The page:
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Nora's behavior pattern in the first act undergoes a couple of transitions. When she first comes on stage, it is obvious that she is extremely gay. It is Christmas Eve, and she has just returned from doing Christmas shopping. After she pays the porter who has helped her carry her tree and packages to her door, including giving him a very large tip, she laughs to herself as she eats one or two macaroons. We soon learn the reason for her high spirits. She and her husband used to struggle financially, but now he has been appointed as manager of the bank and will have a very huge salary. We especially see Nora expressing her glee to her friend Christine. Nora is especially happy because now that Torvald will have a large salary, she will no longer owe Krogstad for the loan she took out. Nora is gay in this act because she sees her life as having been freed of all financial burden, as we see her express to Christine in her line, "...for I am free from care now ... My goodness, it's delightful to think of Christine! Free from care!" (III).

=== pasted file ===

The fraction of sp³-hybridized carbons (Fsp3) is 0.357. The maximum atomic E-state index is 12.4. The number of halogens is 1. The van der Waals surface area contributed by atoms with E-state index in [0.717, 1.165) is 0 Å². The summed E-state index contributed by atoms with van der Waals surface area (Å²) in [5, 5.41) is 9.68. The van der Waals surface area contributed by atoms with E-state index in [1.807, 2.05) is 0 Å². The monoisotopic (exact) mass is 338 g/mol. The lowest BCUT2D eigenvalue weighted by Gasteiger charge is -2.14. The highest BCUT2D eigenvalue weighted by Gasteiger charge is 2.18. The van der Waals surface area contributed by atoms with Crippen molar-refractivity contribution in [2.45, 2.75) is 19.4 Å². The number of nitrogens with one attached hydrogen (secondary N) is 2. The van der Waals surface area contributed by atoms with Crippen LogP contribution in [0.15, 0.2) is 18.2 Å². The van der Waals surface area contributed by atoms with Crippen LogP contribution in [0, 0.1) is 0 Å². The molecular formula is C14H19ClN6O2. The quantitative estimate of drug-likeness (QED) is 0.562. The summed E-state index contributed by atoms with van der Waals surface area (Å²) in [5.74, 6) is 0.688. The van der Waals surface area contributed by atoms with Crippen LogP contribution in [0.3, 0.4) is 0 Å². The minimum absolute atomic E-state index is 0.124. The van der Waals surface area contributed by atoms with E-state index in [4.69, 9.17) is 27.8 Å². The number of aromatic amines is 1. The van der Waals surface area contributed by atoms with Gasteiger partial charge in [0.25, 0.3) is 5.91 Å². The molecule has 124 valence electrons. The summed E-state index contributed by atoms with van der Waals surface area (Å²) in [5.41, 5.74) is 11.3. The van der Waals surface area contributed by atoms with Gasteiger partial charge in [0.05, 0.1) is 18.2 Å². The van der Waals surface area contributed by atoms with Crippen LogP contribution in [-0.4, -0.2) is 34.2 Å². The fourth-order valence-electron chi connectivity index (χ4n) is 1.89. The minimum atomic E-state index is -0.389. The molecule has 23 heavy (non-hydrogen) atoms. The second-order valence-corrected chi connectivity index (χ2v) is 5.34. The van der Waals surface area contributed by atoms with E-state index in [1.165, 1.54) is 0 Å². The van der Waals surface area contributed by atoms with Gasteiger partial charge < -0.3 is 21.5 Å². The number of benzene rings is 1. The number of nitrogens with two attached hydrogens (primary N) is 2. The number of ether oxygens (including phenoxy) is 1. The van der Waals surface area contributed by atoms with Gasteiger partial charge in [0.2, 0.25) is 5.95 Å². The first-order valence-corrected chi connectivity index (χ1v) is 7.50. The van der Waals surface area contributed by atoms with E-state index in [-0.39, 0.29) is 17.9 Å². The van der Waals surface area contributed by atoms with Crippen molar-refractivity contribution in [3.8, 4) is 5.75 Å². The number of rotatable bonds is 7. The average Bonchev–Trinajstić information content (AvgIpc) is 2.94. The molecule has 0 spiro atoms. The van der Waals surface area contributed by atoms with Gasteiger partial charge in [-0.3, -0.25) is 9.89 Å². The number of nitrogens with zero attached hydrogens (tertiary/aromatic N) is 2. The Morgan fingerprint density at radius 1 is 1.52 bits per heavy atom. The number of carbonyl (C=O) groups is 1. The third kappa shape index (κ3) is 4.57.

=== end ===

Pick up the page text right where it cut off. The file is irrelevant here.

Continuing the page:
In addition to feeling free of financial burden, Nora soon learns that Torvald is now manager over Krogstad, the lawyer whom she obtained her loan from. She is so amused by the fact that Torvald is now Krogstad's superior that she laughs out loud. She even sees irony in the fact that, while Krogstad used to intimidate her, now she thinks she has nothing to fear. She sees so much irony in her new situation that she proclaims, "I should just love to say--Well, I'm damned!" (I).
However, after Krogstad threatens her with blackmail, her behavior pattern changes. She becomes intimidated once again. Nonetheless, she refuses to remain that way and soon busies herself with decorating the Christmas tree while thinking that Krogstad can't possibly harm her.
In short, Nora's behavior pattern throughout the first act is to be gay, lively, to see her situation as humorous and then to refuse to be intimidated by Krogstad.
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